In human carcinomas, the acquisition of an invasive phenotype requires a breakdown of intercellular junctions with neighboring cells, a process termed the epithelial-to-mesenchymal transition (E-MT). Upon arriving at secondary sites, the mesenchymal cells revert to an epithelial phenotype via a mesenchymal-to-epithelial transition (M-ET). Human carcinoma tissues and cells typically show extensive heterogeneity in both phenotype and genotype, suggesting a role for genetic instability in cell type determination. To test this possibility, we have developed methods to continually isolate phenotypic variants from epithelial or mesenchymal subclones of carcinoma cell lines. We have explored the signal pathway underlying E-MT/M-ET phenotypic switching by gene expression analysis, spectral karyotyping (SKY), and fluorescent in situ hybridization (FISH). We found that changes in chromosome content are associated with phenotypic switching. We further showed that these changes dictated the expression of specific genes, which in E-MT events are mesenchymal and in M-ET events are epithelial. Our results suggest that chromosome instability can provide the diversity of gene expression needed for tumor cells to switch phenotype.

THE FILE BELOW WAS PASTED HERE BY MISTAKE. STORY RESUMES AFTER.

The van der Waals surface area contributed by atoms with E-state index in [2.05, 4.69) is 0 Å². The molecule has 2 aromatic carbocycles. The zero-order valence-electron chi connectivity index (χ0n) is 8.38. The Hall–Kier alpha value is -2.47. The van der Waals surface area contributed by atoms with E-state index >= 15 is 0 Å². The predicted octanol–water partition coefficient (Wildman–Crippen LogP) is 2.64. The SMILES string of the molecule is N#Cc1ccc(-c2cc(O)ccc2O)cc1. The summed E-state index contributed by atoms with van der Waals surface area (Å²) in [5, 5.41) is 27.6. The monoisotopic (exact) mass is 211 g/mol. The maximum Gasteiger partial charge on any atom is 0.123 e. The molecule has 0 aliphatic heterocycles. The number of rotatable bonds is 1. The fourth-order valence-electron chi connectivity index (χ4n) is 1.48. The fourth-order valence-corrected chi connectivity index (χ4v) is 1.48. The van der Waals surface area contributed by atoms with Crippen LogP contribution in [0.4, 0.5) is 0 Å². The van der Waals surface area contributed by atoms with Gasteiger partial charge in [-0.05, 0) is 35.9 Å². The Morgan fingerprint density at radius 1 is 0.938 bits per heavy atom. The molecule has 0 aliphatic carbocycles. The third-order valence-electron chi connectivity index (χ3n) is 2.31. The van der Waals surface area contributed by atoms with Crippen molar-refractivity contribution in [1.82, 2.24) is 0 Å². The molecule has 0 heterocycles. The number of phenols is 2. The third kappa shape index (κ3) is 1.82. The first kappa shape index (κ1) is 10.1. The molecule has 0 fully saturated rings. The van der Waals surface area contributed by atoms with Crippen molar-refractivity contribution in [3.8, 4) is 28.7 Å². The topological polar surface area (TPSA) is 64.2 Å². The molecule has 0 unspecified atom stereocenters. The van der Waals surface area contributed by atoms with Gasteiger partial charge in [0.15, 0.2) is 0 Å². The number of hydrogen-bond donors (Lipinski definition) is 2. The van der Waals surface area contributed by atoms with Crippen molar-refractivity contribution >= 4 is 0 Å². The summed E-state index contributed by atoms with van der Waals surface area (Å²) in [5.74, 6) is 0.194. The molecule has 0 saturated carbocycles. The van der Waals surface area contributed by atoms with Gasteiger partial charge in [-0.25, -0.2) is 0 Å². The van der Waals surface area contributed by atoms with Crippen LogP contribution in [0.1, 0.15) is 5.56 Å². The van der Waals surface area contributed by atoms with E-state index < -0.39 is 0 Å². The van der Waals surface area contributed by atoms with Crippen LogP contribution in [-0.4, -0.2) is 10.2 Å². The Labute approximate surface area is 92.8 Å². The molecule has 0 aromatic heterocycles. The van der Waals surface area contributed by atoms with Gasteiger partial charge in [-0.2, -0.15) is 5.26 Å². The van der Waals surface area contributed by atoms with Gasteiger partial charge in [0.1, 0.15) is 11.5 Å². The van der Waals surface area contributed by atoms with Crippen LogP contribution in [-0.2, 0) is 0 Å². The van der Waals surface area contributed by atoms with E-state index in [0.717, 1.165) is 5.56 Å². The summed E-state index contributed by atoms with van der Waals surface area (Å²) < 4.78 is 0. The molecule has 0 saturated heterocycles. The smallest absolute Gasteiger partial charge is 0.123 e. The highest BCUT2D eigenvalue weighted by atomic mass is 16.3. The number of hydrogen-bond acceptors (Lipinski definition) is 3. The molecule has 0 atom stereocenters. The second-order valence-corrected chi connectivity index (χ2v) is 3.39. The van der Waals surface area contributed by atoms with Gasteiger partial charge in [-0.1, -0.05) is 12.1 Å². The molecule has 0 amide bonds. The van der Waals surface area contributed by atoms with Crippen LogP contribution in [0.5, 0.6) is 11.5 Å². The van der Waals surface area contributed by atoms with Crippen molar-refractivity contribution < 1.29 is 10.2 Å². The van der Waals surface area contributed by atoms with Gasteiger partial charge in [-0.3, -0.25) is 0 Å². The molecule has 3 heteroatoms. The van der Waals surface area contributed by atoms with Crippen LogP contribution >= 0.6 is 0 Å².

Anti-cancer therapy based on blocking the HGF-Met signaling pathway has emerged as an important goal of pharmaceutical research. One of the limitations of studying the altered Met HGF/SF signaling of human cancers grafted in mouse models has been that the murine HGF/SF protein has a low affinity for human MET. To overcome this, our lab developed the transgenic human HGF-SCID mouse model (hHGFtg-SCID), which generates a human-compatible HGF/SF protein and thus allows for the propagation of human tumors. This model has proven to be a valuable preclinical tool for in vivo study of MET-dependent cancers and is used to evaluate treatment strategies that aim to target this pathway.